Child custody evaluations in Orange County are professional assessments conducted by mental health experts to determine what type of custody or parenting plans may be in the best interests of the child. In California, this assessment is sometimes called “730 Evaluation,” referring to the Family Code in the state that covers them.
You or the other parent may request a child custody evaluation, or the family law court may order it on its own accord. The evaluation can vary in terms of their scope, focus, and length. It will conclude with a confidential report from the mental health professional who will also provide their recommendation to the court.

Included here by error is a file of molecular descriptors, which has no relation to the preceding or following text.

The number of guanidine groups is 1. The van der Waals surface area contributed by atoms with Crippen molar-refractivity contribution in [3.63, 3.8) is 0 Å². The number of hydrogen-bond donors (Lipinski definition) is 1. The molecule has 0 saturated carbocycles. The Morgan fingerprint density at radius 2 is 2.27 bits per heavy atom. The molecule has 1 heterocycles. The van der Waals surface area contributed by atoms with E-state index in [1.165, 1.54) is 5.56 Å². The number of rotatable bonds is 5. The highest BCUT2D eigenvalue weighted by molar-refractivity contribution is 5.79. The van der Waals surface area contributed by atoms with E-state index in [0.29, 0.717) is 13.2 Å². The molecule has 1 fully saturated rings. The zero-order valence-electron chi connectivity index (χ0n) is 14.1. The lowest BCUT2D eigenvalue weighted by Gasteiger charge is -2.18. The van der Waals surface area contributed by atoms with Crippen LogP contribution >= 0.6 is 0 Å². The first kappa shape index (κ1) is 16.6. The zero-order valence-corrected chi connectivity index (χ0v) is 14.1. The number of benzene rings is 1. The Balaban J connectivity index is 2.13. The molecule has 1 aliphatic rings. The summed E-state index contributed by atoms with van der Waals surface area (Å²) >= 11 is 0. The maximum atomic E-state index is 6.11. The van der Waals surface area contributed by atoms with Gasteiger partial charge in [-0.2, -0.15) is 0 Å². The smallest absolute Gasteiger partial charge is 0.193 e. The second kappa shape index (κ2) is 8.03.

A parent may request an evaluation or a family law court may order it if the judge determines that such an assessment will help decide the appropriate parenting arrangement that would be in the child’s best interests. Custody evaluations are often ordered when one or more of the following issues are present in a child custody case in Orange County:
The court in Orange County may have a professional evaluator on staff, or it may have maintained a list of child custody evaluators registered in California who have obtained the mandatory training. The evaluator could be a psychologist, psychiatrist, family therapist, marriage therapist, or a clinical social worker.